But technology also has the potential to liberate. The sixth realm of Samsara is the realm of humans. It is depicted in some traditions as the highest realm, in others as balanced in the middle. To be human is to have overcome the anger, greed and lust of the lower realms, but also to have rejected the power struggles of the gods. To be human is hard. We are exposed to both the hatred of the lower realms, and the whims of the gods. But it is only as a human that we can escape the cycle of Samsara and achieve enlightenment. Only humans are capable of true learning, and hence true liberation. The question we must ask of our technology is this. Does it lead us further in to the cycle of Samsara, the cycle of violence, addiction, lust and the quest for god like power. Or does it, in the end, help us to become more human?

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Understanding Christopher Priest

Writing can be a cruel game. Not least for those who, to innocent bystanders, might seem like winners in the game of literary life. Take Christopher Priest for instance. With a long and esteemed career in writing, numerous accolades under his belt and a Hollywood adaptation of his novel The Prestige still within living memory, Priest has enjoyed a bigger piece of the pie than most writers will ever know.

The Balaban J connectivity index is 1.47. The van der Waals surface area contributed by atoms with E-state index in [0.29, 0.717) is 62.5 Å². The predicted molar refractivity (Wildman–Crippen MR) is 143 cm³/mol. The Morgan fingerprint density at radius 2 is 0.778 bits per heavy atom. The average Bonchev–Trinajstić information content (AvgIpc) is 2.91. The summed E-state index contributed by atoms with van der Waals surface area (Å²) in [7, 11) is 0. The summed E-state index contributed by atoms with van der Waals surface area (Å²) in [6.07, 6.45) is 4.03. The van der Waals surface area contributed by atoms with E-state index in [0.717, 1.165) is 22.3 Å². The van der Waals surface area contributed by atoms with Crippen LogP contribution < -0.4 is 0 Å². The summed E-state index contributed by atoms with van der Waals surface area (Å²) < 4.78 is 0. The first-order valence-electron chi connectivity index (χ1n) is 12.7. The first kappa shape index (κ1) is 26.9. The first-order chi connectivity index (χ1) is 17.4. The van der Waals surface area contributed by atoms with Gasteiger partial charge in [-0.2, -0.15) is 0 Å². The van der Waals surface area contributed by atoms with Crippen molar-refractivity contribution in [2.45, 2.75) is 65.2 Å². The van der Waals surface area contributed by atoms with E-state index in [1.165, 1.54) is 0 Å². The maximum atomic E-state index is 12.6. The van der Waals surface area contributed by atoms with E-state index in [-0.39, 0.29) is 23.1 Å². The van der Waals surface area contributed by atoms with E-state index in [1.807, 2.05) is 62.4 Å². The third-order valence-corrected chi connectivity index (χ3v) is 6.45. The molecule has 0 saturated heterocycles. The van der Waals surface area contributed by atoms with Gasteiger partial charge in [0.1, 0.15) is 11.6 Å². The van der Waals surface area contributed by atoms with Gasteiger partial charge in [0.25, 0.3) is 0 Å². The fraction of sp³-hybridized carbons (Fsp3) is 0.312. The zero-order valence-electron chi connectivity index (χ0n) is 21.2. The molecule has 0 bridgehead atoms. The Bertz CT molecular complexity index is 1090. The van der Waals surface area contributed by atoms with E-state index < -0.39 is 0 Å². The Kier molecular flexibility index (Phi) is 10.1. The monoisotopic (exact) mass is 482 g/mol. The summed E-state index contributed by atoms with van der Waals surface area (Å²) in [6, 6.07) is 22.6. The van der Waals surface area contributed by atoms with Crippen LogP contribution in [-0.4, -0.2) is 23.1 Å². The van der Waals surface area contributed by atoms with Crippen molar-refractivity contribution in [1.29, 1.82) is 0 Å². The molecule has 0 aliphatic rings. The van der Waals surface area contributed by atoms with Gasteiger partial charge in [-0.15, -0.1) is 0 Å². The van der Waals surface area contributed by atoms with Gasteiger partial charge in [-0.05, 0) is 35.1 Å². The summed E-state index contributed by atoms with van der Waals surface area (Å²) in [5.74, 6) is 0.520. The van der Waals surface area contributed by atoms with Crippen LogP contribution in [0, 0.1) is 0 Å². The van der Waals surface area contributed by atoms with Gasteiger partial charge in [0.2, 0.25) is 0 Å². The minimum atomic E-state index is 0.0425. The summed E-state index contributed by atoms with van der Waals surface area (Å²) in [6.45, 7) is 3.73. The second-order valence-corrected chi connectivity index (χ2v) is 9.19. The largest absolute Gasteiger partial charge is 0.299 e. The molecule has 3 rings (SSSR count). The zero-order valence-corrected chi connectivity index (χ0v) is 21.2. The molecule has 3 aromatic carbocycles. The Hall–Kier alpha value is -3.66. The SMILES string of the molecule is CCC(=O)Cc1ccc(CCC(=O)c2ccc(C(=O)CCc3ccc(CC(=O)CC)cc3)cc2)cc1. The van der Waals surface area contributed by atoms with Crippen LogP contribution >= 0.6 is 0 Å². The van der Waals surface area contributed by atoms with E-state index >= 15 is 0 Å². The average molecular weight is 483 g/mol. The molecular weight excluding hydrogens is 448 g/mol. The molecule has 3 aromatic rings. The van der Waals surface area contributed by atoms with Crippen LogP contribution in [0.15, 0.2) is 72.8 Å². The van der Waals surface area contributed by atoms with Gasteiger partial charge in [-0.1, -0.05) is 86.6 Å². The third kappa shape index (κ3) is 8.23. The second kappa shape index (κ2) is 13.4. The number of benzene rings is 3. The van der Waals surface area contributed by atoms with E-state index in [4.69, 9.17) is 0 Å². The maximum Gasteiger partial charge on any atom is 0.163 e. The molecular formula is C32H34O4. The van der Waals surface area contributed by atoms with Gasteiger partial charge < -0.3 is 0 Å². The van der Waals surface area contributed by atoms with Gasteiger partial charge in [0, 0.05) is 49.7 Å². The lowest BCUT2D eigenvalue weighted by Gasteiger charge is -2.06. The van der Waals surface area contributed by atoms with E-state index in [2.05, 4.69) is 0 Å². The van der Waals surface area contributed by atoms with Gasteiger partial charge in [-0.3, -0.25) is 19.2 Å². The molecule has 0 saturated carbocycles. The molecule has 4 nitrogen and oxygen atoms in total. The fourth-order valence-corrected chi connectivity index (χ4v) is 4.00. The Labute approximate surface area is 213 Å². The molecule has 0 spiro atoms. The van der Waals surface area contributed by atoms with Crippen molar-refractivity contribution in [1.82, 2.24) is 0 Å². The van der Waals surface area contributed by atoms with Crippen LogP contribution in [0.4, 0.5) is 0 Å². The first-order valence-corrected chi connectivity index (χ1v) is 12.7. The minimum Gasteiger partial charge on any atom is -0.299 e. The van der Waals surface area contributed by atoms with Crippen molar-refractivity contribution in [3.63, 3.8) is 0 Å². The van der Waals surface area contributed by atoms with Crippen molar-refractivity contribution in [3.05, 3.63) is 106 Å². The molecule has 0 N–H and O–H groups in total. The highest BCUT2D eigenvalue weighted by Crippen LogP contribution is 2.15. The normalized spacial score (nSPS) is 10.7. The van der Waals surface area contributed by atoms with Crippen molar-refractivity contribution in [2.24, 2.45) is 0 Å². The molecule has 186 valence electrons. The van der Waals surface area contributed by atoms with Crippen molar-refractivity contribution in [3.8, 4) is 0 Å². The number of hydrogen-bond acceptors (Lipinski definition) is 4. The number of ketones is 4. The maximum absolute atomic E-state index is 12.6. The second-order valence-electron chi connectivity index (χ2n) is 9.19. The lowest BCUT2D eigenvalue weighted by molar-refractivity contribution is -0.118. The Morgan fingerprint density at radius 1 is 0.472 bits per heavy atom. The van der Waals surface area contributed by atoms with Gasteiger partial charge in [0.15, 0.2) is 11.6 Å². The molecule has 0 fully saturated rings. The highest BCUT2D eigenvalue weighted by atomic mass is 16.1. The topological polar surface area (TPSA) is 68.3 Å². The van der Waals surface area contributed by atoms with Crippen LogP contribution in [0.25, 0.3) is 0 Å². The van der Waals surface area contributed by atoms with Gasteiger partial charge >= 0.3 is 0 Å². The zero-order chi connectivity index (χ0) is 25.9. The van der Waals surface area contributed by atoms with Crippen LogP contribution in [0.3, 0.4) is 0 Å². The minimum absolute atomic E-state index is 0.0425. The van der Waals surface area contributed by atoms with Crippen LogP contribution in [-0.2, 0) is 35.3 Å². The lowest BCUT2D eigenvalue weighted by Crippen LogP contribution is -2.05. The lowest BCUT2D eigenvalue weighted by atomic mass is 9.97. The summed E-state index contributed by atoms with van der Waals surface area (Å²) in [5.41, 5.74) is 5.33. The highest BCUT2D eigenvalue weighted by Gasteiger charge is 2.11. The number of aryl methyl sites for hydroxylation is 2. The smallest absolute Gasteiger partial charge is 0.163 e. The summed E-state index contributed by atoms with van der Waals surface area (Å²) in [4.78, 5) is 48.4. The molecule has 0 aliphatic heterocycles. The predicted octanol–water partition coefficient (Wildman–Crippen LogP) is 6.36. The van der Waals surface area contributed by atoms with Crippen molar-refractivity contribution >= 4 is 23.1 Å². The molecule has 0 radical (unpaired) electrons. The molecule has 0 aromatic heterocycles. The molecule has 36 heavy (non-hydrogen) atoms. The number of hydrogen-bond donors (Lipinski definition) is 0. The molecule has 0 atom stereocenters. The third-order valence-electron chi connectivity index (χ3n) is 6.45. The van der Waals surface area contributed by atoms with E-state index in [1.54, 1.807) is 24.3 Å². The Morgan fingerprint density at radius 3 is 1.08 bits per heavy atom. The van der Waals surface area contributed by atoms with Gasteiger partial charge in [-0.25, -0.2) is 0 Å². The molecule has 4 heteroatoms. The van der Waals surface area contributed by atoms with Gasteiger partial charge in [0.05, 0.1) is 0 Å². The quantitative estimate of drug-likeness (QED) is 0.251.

So why then would a man held in rather high esteem by the community of Science Fiction writers and readers throw a hissy fit about the recently announced Clarke awards shortlist? The immediate assumption one might make is that Priest is somewhat vexed about his own novel The Islanders being overlooked for this year’s shortlist. And no doubt this is one of many straws piled upon this particular heehawing donkey’s back, but in this case probably not the most significant one.

A more significant reason might be that Christopher Priest has spent most of his professional career not being J G Ballard. The two writers began their professional careers around the same period of the early to mid 1960′s, among a number of writers who would become known as the New Wave, all loosely connected by their shared agenda of making SF a serious and respected literary genre. Priest is not now among the first writers that come to mind in discussions of the New Wave…which is of course the point.